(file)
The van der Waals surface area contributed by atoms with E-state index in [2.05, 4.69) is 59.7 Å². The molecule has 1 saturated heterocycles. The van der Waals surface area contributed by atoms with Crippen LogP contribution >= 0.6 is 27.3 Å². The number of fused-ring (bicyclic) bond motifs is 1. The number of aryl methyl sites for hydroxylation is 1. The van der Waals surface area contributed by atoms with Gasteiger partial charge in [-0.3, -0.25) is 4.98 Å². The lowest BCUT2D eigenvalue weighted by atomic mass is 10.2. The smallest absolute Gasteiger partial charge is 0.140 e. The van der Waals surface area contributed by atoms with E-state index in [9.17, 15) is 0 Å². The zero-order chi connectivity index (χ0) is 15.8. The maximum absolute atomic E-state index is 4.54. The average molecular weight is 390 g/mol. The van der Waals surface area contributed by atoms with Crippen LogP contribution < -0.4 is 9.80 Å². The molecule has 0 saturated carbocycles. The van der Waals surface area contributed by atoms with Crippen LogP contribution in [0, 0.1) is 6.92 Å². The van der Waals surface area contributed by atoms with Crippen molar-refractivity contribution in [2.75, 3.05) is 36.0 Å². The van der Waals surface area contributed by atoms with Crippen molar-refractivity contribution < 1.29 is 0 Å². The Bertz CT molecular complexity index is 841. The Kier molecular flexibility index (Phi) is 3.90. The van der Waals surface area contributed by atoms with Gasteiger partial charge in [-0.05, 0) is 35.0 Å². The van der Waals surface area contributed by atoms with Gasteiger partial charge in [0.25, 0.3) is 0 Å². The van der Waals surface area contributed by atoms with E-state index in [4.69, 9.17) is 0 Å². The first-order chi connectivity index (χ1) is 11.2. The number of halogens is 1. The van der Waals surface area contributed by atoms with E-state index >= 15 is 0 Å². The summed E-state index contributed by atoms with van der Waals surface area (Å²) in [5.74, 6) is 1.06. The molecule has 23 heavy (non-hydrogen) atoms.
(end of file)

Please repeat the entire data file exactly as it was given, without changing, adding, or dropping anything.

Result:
The van der Waals surface area contributed by atoms with E-state index in [2.05, 4.69) is 59.7 Å². The molecule has 1 saturated heterocycles. The van der Waals surface area contributed by atoms with Crippen LogP contribution >= 0.6 is 27.3 Å². The number of fused-ring (bicyclic) bond motifs is 1. The number of aryl methyl sites for hydroxylation is 1. The van der Waals surface area contributed by atoms with Gasteiger partial charge in [-0.3, -0.25) is 4.98 Å². The lowest BCUT2D eigenvalue weighted by atomic mass is 10.2. The smallest absolute Gasteiger partial charge is 0.140 e. The van der Waals surface area contributed by atoms with E-state index in [9.17, 15) is 0 Å². The zero-order chi connectivity index (χ0) is 15.8. The maximum absolute atomic E-state index is 4.54. The average molecular weight is 390 g/mol. The van der Waals surface area contributed by atoms with Crippen LogP contribution < -0.4 is 9.80 Å². The molecule has 0 saturated carbocycles. The van der Waals surface area contributed by atoms with Crippen LogP contribution in [0, 0.1) is 6.92 Å². The van der Waals surface area contributed by atoms with Crippen molar-refractivity contribution in [2.75, 3.05) is 36.0 Å². The van der Waals surface area contributed by atoms with Crippen molar-refractivity contribution < 1.29 is 0 Å². The Bertz CT molecular complexity index is 841. The Kier molecular flexibility index (Phi) is 3.90. The van der Waals surface area contributed by atoms with Gasteiger partial charge in [-0.05, 0) is 35.0 Å². The van der Waals surface area contributed by atoms with Gasteiger partial charge in [0.25, 0.3) is 0 Å². The van der Waals surface area contributed by atoms with E-state index in [4.69, 9.17) is 0 Å². The first-order chi connectivity index (χ1) is 11.2. The number of halogens is 1. The van der Waals surface area contributed by atoms with E-state index >= 15 is 0 Å². The summed E-state index contributed by atoms with van der Waals surface area (Å²) in [5.74, 6) is 1.06. The molecule has 23 heavy (non-hydrogen) atoms.